This is a place for poetry. For Visual Art. For Music.
"An art work can be a doxology in itself.”
― Francis Schaeffer
Oh, Mary. Dare I say I wouldn't be a Christian without her? When she writes she reveals the divine in a way that causes me to have no doubt that God is here, on earth.
Angels by Mary Oliver
You might see an angel anytime
and anywhere. Of course you have
to open your eyes to a kind of
second level, but it’s not really
hard. The whole business of
what’s reality and what isn’t has
never been solved and probably
never will be. So I don’t care to
be too definite about anything.
I have a lot of edges called Perhaps
and almost nothing you can call
Certainty. For myself, but not
for other people. That’s a place
you just can’t get into, not
entirely anyway, other people’s
I’ll just leave you with this.
I don’t care how many angels can
dance on the head of a pin. It’s
enough to know that for some people
they exist, and that they dance.
Sister Corita Kent was a Roman Catholic nun, educator, and vibrant pop artist in the 1900s. She inspires me endlessly with her colorful screen prints that fuse spiritual words & bold images. Her "rules for life" are timeless.
Images from corita.org
"A Sanctified Art"
Surreal, brilliant original art inspired by the divine.
They're a team of artists, poets, & liturgists creating multimedia resources for personal & congregational worship.
You'll find paintings, devotionals, & curriculum for children's ministry.
Check it out; this art is simply ethereal.
FROM THE ARTIST (Lauren Wright Pittman)
“Mary and Elizabeth affirm, comfort, and support one another in the unexpected, strange circumstances of their pregnancies. Elizabeth instantly recognizes that Mary is pregnant and is filled to the brim with the Holy Spirit, so much so that she exclaims that Mary is blessed among women and the mother of the Lord. What an amazingly confident and prophetic statement she makes. It is unclear, exactly, of the reason for Mary’s visiting Elizabeth. She may have been seeking comfort or community, or she may have been wanting to offer comfort to Elizabeth. Whatever her intentions, it is clear that Mary is emboldened and empowered by Elizabeth’s affirmations as she breaks into the Magnificat. It is as though Elizabeth’s words, “Blessed is she who believed,” creates space in Mary’s heart to proclaim the broad implications of what is taking place within her womb.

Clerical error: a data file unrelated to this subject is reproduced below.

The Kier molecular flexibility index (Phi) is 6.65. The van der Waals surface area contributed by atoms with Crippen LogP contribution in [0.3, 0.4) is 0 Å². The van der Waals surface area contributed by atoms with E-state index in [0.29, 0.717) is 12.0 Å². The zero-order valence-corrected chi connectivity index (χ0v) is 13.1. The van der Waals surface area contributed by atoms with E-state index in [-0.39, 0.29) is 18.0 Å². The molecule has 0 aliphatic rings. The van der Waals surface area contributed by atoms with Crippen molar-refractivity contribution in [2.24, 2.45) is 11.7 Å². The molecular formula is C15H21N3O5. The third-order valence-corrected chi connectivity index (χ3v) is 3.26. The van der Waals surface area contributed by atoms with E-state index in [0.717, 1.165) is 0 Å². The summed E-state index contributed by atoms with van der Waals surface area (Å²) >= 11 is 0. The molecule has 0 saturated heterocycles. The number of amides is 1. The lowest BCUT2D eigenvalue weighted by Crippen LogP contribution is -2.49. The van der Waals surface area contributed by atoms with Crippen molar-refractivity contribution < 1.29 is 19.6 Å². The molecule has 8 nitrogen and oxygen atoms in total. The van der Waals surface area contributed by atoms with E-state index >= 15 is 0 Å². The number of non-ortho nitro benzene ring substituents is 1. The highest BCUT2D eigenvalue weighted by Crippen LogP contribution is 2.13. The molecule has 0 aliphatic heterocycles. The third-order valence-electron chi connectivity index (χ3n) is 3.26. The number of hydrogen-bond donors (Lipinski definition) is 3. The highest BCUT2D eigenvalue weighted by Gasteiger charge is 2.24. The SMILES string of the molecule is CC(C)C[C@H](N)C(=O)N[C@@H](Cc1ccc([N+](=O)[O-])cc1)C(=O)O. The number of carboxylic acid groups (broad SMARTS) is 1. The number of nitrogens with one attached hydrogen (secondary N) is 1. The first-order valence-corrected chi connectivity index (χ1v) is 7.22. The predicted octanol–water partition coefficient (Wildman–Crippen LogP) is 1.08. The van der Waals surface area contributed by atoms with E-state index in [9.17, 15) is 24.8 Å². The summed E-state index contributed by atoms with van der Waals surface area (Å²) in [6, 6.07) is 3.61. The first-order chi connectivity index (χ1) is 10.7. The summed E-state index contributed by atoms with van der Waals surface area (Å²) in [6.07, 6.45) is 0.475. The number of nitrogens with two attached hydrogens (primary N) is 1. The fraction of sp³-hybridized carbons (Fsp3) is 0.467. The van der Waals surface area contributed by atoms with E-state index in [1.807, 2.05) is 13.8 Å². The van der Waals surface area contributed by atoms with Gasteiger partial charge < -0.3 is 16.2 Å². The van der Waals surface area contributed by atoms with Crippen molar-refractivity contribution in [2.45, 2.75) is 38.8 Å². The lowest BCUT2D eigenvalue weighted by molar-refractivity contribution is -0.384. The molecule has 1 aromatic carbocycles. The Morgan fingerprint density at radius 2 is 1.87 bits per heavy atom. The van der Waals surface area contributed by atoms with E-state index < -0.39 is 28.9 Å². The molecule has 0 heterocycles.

I wanted to depict the creative energy, communication, and power that was taking place in Mary and Elizabeth’s wombs in this moment. Mary’s womb swirls with the knitting together of the One through whom all things came into being, while Elizabeth’s womb radiates joy with the leaping of the one who will spend his life directing attention, awe and reverence to the One in Mary’s womb.
When we draw near to one another, we can recognize and proclaim God’s movement in one another’s lives and be encouraged in our own journey. When we draw near to one another, we live more fully into who we were created to be.”
FROM THE ARTIST (Hannah Garrity)
“Saul doesn’t just persecute Jesus’ followers, he breathes threats and murder. His hatred fumes out of him like fire, perhaps a fire tended by fear—fear that his Jewish tradition will become impure or distorted, fear that the walls he’s built around who’s in and out will crumble, fear that his own hard-earned piety will diminish. He’s a force of terror, sculpted by self-sufficiency and self-righteousness. He’s a religious extremist not so unlike the ones we know of today.
Until God smacks him down, pulling his sight and self-reliance out from under him like a rug. God softens Saul’s steely heart by forcing him to confront those whom he harms, and by making him utterly dependent on relationship and others to survive. Perhaps Saul’s conversion is ultimately a radical healing—God soothes his fear and hatred with empathy and intimacy.
But this isn’t just a story about Saul’s transformation. His companions on the road to Damascus are changed too, as they hear the voice of the risen Christ and escort a stumbling Saul to the city. Ananias’ conversion is the most courageous of them all. He risks everything, including his own life, to come close to one with the power to have him stoned. Only in the moments when Ananias’ fingers touch Saul’s eyes, does Saul see, for the first time, the image of the divine in one who is not his enemy, but his brother.
In this image, a halo hovers around the hand of Ananias, nodding to the sacred courage required to melt the hatred of his oppressor with intimacy and connection. Scales pour out of Saul’s eyes, purging him, cleansing him, igniting him with a new and particular mission: to pour out God’s grace wherever humans try to limit it.”